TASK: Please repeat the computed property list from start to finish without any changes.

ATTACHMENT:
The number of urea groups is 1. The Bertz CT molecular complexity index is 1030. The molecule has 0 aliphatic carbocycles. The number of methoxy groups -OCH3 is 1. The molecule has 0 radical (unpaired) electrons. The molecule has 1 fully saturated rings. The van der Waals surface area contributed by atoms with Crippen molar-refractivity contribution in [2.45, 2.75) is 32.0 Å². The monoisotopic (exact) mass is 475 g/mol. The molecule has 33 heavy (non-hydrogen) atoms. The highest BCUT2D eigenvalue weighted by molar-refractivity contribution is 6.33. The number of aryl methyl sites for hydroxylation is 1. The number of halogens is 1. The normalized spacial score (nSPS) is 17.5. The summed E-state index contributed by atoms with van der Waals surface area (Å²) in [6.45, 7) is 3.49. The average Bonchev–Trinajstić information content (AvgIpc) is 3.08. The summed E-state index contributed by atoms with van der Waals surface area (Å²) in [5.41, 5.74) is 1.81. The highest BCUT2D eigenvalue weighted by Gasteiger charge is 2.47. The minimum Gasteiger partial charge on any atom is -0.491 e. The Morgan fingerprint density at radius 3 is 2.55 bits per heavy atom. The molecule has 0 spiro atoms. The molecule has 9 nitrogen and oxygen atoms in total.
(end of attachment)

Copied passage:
The number of urea groups is 1. The Bertz CT molecular complexity index is 1030. The molecule has 0 aliphatic carbocycles. The number of methoxy groups -OCH3 is 1. The molecule has 0 radical (unpaired) electrons. The molecule has 1 fully saturated rings. The van der Waals surface area contributed by atoms with Crippen molar-refractivity contribution in [2.45, 2.75) is 32.0 Å². The monoisotopic (exact) mass is 475 g/mol. The molecule has 33 heavy (non-hydrogen) atoms. The highest BCUT2D eigenvalue weighted by molar-refractivity contribution is 6.33. The number of aryl methyl sites for hydroxylation is 1. The number of halogens is 1. The normalized spacial score (nSPS) is 17.5. The summed E-state index contributed by atoms with van der Waals surface area (Å²) in [6.45, 7) is 3.49. The average Bonchev–Trinajstić information content (AvgIpc) is 3.08. The summed E-state index contributed by atoms with van der Waals surface area (Å²) in [5.41, 5.74) is 1.81. The highest BCUT2D eigenvalue weighted by Gasteiger charge is 2.47. The minimum Gasteiger partial charge on any atom is -0.491 e. The Morgan fingerprint density at radius 3 is 2.55 bits per heavy atom. The molecule has 0 spiro atoms. The molecule has 9 nitrogen and oxygen atoms in total.